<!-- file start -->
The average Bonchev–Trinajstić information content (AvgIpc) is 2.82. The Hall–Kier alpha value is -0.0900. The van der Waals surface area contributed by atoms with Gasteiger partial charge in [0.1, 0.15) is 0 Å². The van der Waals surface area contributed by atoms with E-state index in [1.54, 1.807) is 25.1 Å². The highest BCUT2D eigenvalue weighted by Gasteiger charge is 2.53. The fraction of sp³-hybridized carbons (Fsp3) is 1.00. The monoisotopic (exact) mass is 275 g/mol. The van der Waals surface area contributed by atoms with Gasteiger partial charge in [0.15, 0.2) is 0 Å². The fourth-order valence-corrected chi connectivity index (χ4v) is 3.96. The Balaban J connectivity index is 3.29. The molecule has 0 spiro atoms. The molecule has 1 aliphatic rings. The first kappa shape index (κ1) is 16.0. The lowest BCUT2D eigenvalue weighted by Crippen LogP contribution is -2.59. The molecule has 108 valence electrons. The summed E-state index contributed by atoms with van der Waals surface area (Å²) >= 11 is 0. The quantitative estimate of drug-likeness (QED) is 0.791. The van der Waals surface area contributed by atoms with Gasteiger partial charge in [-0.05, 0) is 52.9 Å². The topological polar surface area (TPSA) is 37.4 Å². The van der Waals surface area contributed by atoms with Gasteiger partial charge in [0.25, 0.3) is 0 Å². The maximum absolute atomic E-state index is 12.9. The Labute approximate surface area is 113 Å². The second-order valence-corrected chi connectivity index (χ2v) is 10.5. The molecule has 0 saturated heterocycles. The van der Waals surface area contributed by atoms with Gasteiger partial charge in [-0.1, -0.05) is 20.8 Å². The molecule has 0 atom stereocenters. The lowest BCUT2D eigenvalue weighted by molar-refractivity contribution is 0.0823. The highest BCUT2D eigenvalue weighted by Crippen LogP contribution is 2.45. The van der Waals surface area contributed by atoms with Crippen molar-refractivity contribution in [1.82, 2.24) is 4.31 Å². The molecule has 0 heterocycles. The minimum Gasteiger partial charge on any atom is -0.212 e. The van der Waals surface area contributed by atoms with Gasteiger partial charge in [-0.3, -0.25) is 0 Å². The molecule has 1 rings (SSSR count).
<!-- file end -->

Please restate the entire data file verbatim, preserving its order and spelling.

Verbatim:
The average Bonchev–Trinajstić information content (AvgIpc) is 2.82. The Hall–Kier alpha value is -0.0900. The van der Waals surface area contributed by atoms with Gasteiger partial charge in [0.1, 0.15) is 0 Å². The van der Waals surface area contributed by atoms with E-state index in [1.54, 1.807) is 25.1 Å². The highest BCUT2D eigenvalue weighted by Gasteiger charge is 2.53. The fraction of sp³-hybridized carbons (Fsp3) is 1.00. The monoisotopic (exact) mass is 275 g/mol. The van der Waals surface area contributed by atoms with Gasteiger partial charge in [0.15, 0.2) is 0 Å². The fourth-order valence-corrected chi connectivity index (χ4v) is 3.96. The Balaban J connectivity index is 3.29. The molecule has 0 spiro atoms. The molecule has 1 aliphatic rings. The first kappa shape index (κ1) is 16.0. The lowest BCUT2D eigenvalue weighted by Crippen LogP contribution is -2.59. The molecule has 108 valence electrons. The summed E-state index contributed by atoms with van der Waals surface area (Å²) >= 11 is 0. The quantitative estimate of drug-likeness (QED) is 0.791. The van der Waals surface area contributed by atoms with Gasteiger partial charge in [-0.05, 0) is 52.9 Å². The topological polar surface area (TPSA) is 37.4 Å². The van der Waals surface area contributed by atoms with Gasteiger partial charge in [0.25, 0.3) is 0 Å². The maximum absolute atomic E-state index is 12.9. The Labute approximate surface area is 113 Å². The second-order valence-corrected chi connectivity index (χ2v) is 10.5. The molecule has 0 saturated heterocycles. The van der Waals surface area contributed by atoms with Gasteiger partial charge in [-0.1, -0.05) is 20.8 Å². The molecule has 0 atom stereocenters. The lowest BCUT2D eigenvalue weighted by molar-refractivity contribution is 0.0823. The highest BCUT2D eigenvalue weighted by Crippen LogP contribution is 2.45. The van der Waals surface area contributed by atoms with Crippen molar-refractivity contribution in [1.82, 2.24) is 4.31 Å². The molecule has 0 heterocycles. The minimum Gasteiger partial charge on any atom is -0.212 e. The van der Waals surface area contributed by atoms with Gasteiger partial charge in [-0.3, -0.25) is 0 Å². The molecule has 1 rings (SSSR count).